As the environment starts to change in more dramatic and extreme ways, many species are likely to feel the effect. Whether it’s a shift in their range as ecosystems alter, or disruptions in their ability to find food, some species will benefit while others will inevitably lose. It is usually thought that the current rate at which the climate is changing is too rapid for animals to adapt, but a new paper suggests that this may not always be the case.
“There is a wealth of fossil evidence which suggests rapid climate shifts don’t provide enough opportunity for many species to adapt, meaning they became extinct or restricted to smaller areas of suitable habitat,” explains Dr Jack Lighten, who co-authored the study published in Royal Society Open Science. Species that are slow-growing and have a long maturation time are thought to be particularly at risk, as changes to their genes cannot be passed down at a quick enough rate.
But there are some long-lived, slow-growing species that have defied all odds and survived multiple extinction events, some of which completely altered the face of the planet. So Lighten focused on sharks, skates, and rays in order to investigate just what it was that allowed them to persist, even when 96 percent of all other animals perished. This suggests that they have some sort of evolutionary strategy to withstand massive environmental changes.
Focusing on two populations of winter skate (Leucoraja ocellata) in the Canadian Atlantic, Lighten found that the population living in the shallower, warmer habitat of the Gulf of St Lawrence (which only appeared around 7,000 years ago) had thousands of changes in gene expression when compared with the more archaic population of skate that typically live in the much deeper waters of the Scotian Shelf. This has seemingly resulted in the warm water fish shrinking in size by 45 percent and speeding up their maturation time to adapt to the toastier water.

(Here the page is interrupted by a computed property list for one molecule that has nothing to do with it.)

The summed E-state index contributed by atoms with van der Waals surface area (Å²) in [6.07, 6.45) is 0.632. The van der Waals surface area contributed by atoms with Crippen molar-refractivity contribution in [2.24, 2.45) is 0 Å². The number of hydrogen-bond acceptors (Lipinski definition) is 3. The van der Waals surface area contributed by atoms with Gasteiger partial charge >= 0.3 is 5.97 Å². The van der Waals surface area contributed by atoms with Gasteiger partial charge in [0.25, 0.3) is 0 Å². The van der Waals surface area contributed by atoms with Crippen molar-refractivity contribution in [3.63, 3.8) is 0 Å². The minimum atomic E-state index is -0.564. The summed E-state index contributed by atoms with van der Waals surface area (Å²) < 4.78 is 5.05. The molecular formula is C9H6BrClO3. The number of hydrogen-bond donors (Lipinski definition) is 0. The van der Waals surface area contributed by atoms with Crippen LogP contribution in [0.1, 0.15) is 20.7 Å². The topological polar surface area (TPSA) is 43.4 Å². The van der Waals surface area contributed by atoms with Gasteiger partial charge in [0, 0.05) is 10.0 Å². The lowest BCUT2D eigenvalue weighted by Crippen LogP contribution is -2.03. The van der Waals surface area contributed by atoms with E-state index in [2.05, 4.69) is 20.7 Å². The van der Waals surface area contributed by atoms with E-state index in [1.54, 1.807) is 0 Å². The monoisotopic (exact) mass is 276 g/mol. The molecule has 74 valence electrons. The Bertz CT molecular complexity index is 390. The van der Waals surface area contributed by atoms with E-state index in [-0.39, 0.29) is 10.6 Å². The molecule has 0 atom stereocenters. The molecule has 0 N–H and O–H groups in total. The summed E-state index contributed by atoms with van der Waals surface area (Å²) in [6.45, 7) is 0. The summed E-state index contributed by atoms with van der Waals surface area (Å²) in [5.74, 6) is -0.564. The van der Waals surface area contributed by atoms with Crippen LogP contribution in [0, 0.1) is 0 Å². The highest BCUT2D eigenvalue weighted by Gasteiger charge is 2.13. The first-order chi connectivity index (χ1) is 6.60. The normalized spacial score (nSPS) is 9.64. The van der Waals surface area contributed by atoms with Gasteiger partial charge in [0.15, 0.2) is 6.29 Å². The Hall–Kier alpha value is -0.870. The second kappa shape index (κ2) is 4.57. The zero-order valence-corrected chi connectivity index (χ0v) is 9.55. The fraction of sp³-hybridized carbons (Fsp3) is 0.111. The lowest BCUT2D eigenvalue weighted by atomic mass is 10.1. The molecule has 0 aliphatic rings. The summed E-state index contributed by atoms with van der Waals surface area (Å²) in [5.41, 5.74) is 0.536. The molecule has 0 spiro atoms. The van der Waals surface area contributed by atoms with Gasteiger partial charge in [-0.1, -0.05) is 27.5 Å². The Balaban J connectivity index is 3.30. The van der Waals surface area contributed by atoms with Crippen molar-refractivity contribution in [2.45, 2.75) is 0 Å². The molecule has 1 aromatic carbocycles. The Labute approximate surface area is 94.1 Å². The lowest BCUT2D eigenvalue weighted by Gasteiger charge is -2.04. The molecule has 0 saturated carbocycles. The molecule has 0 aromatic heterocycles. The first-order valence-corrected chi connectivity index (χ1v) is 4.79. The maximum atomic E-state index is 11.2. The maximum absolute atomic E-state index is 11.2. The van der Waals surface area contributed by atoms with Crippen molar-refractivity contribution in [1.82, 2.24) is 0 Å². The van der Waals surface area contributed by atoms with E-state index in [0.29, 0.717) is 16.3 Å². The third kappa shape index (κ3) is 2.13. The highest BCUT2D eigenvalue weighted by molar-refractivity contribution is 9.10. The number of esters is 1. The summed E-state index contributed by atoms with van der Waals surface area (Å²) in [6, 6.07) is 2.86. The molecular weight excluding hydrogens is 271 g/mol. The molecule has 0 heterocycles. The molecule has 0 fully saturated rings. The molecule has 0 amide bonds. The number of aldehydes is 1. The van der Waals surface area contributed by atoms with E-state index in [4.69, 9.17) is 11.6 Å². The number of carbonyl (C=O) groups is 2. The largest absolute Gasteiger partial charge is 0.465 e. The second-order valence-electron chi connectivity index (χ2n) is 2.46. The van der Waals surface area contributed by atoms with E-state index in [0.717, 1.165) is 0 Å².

These changes in gene expression, known as epigenetic changes, are not actual alterations to the animals' DNA itself – something that typically plays out over much longer periods of time for long-living species such as the winter skate – but instead are modifications to which genes are expressed or not. These changes can occur within the lifetime of a single animal, as shown by the fact that smoking can cause epigenetic changes to humans.
“The winter skate has been able to adapt to a dramatically different environment over a short evolutionary time, with apparently little genetic change,” says Dr Lighten. “These adaptive changes in life history, physiology and phenotype have occurred through epigenetic regulation causing changes in gene expression, enabling the species to respond rapidly to environmental challenges.”
This suggests that the success of groups such as sharks, skates, and rays for hundreds of millions of years may be down to their rapid ability to adapt to environmental changes by altering their gene expression. It also means that other plants and animals may also be able to adapt in a much quicker timeframe than is usually thought.